• run_without_docker – indicates that tests running without Docker, when py.test called with --run-without-docker.

And some marks:

  • skip_without_docker – skips test when without Docker;
  • once_without_docker – runs parametrized test only with a first set of params when without Docker.

It’s easier to show it in examples. So, first of all, just test some app --version argument inside an Ubuntu container:

import pytest

def ubuntu(spawnu):
    # Get `spawnu` attached to ubuntu container with installed python and
    # where bash ran
    proc = spawnu(u'example/ubuntu',
                  u'''FROM ubuntu:latest
                      RUN apt-get update
                      RUN apt-get install python python-dev python-pip''',
    # Sources root is available in `/src`
    proc.sendline(u'pip install /src')
    return proc

def test_version(ubuntu, TIMEOUT):
    ubuntu.sendline(u'app --version')
    # Asserts that `The App 2.9.1` came before timeout,
    # when timeout came first, `expect` returns 0, when app version - 1
    assert ubuntu.expect([TIMEOUT, u'The App 2.9.1'])

Looks simple. But sometimes we need to run tests in different environments, for example — with different Python versions. It can be easily done by just changing ubuntu fixture:

@pytest.fixture(params=[2, 3])
def ubuntu(request, spawnu):
    python_version = request.param
    # Get `spawnu` attached to ubuntu container with installed python and
    # where bash ran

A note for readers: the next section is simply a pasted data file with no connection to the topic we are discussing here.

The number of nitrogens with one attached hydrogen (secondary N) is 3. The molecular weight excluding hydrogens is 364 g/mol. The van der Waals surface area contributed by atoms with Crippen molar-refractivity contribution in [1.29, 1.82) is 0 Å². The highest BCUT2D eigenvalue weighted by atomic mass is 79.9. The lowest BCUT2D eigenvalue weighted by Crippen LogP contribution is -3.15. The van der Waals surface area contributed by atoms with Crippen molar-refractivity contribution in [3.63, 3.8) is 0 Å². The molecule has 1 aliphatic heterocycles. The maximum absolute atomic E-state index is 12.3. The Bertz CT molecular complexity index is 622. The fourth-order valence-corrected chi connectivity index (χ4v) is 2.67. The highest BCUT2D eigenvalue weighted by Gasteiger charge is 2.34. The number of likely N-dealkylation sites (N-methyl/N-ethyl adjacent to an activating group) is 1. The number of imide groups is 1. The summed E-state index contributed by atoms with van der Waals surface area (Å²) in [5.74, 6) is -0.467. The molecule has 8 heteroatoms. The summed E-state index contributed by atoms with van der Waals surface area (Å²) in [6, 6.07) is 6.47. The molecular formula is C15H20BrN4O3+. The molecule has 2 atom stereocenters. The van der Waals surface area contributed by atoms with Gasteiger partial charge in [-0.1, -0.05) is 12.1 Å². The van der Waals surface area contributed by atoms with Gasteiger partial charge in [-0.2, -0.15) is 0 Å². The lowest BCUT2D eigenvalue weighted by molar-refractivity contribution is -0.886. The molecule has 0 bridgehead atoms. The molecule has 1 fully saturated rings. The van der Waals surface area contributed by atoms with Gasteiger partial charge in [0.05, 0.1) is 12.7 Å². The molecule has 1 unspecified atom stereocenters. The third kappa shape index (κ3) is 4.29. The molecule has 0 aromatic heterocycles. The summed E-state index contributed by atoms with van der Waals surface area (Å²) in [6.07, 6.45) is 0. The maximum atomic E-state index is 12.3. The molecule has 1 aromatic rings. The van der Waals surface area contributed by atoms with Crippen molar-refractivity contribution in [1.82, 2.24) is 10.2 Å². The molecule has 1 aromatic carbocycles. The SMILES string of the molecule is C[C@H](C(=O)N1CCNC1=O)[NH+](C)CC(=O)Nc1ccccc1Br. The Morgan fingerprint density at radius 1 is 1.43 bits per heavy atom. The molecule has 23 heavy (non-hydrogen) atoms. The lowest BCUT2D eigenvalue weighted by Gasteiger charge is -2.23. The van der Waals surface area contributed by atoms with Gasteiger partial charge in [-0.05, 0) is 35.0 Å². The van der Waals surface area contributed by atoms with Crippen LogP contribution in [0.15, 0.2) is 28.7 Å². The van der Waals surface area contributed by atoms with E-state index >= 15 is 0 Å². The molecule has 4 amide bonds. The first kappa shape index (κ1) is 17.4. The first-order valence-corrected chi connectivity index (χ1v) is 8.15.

dockerfile = u'''
        FROM ubuntu:latest
        RUN apt-get update
        RUN apt-get install python{version} python{version}-dev python{version}-pip
    proc = spawnu(u'example/ubuntu', dockerfile, u'bash')
    # Your source root is available in `/src`
    proc.sendline(u'pip{} install /src'.format(python_version))
    return proc

And sometimes we need to run tests in Docker-less environment, for example — in Travis CI container-based infrastructure. So here’s where --run-without-docker argument comes handy. But we don’t need to run tests for more than one environment in a single Travis CI run, and we don’t need to make some installation steps. So there’s place for once_without_docker mark and run_without_docker fixture, test with them will be:

import pytest

@pytest.fixture(params=[2, 3])
def ubuntu(request, spawnu, run_without_docker):
    python_version = request.param
    # Get `spawnu` attached to ubuntu container with installed python and
    # where bash ran
    dockerfile = u'''
        FROM ubuntu:latest
        RUN apt-get update
        RUN apt-get install python{version} python{version}-dev python{version}-pip
    proc = spawnu(u'example/ubuntu', dockerfile, u'bash')
    # It's already installed if we run without Docker:
    if not run_without_docker:
        # Your source root is available in `/src`
        proc.sendline(u'pip{} install /src'.format(python_version))
    return proc

def test_version(ubuntu, TIMEOUT):
    ubuntu.sendline(u'app --version')
    # Asserts that `The App 2.9.1` came before timeout,
    # when timeout came first, `expect` returns 0, when app version - 1
    assert ubuntu.expect([TIMEOUT, u'The App 2.9.1'])

Another often requirement — skip some tests without docker, some destructive tests. It can be done with skip_without_docker mark:

def test_broke_config(ubuntu, TIMEOUT):
    ubuntu.sendline(u'{invalid} > ~/.app/config.json')
    assert ubuntu.expect([TIMEOUT, u'Config was broken!'])

Source code of the plugin.